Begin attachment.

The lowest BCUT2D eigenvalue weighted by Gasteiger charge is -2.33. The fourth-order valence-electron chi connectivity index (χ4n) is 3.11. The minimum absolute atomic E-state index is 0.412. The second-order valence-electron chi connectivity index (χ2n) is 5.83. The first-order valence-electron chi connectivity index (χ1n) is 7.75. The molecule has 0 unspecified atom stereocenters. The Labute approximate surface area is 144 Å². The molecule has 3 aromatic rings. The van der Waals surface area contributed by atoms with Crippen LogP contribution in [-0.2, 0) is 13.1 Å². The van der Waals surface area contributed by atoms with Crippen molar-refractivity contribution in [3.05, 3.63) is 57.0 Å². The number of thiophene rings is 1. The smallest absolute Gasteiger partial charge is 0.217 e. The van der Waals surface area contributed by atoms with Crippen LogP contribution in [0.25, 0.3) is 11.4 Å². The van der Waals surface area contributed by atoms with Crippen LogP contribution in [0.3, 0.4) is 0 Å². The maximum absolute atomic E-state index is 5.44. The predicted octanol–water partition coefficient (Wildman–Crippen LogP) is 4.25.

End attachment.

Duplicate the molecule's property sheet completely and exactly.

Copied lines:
The lowest BCUT2D eigenvalue weighted by Gasteiger charge is -2.33. The fourth-order valence-electron chi connectivity index (χ4n) is 3.11. The minimum absolute atomic E-state index is 0.412. The second-order valence-electron chi connectivity index (χ2n) is 5.83. The first-order valence-electron chi connectivity index (χ1n) is 7.75. The molecule has 0 unspecified atom stereocenters. The Labute approximate surface area is 144 Å². The molecule has 3 aromatic rings. The van der Waals surface area contributed by atoms with Crippen LogP contribution in [-0.2, 0) is 13.1 Å². The van der Waals surface area contributed by atoms with Crippen molar-refractivity contribution in [3.05, 3.63) is 57.0 Å². The number of thiophene rings is 1. The smallest absolute Gasteiger partial charge is 0.217 e. The van der Waals surface area contributed by atoms with Crippen LogP contribution in [0.25, 0.3) is 11.4 Å². The van der Waals surface area contributed by atoms with Crippen LogP contribution in [0.3, 0.4) is 0 Å². The maximum absolute atomic E-state index is 5.44. The predicted octanol–water partition coefficient (Wildman–Crippen LogP) is 4.25.